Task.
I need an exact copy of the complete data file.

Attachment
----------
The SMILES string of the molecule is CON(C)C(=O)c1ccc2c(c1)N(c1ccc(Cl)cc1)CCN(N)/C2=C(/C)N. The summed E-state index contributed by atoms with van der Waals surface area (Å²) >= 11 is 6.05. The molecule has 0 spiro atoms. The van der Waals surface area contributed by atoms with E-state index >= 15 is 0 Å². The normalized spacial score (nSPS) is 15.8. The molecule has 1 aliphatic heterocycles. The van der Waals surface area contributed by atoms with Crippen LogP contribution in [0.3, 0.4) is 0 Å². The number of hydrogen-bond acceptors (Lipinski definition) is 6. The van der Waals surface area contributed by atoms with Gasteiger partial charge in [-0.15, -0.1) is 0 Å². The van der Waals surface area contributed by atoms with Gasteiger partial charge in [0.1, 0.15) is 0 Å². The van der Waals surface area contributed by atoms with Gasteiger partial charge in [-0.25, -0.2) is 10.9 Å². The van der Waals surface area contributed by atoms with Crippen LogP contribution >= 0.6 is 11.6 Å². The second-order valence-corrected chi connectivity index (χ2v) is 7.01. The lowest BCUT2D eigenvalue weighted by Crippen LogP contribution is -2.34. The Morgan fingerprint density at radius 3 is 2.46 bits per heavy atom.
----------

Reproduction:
The SMILES string of the molecule is CON(C)C(=O)c1ccc2c(c1)N(c1ccc(Cl)cc1)CCN(N)/C2=C(/C)N. The summed E-state index contributed by atoms with van der Waals surface area (Å²) >= 11 is 6.05. The molecule has 0 spiro atoms. The van der Waals surface area contributed by atoms with E-state index >= 15 is 0 Å². The normalized spacial score (nSPS) is 15.8. The molecule has 1 aliphatic heterocycles. The van der Waals surface area contributed by atoms with Crippen LogP contribution in [0.3, 0.4) is 0 Å². The number of hydrogen-bond acceptors (Lipinski definition) is 6. The van der Waals surface area contributed by atoms with Gasteiger partial charge in [-0.15, -0.1) is 0 Å². The van der Waals surface area contributed by atoms with Gasteiger partial charge in [0.1, 0.15) is 0 Å². The van der Waals surface area contributed by atoms with Gasteiger partial charge in [-0.25, -0.2) is 10.9 Å². The van der Waals surface area contributed by atoms with Crippen LogP contribution >= 0.6 is 11.6 Å². The second-order valence-corrected chi connectivity index (χ2v) is 7.01. The lowest BCUT2D eigenvalue weighted by Crippen LogP contribution is -2.34. The Morgan fingerprint density at radius 3 is 2.46 bits per heavy atom.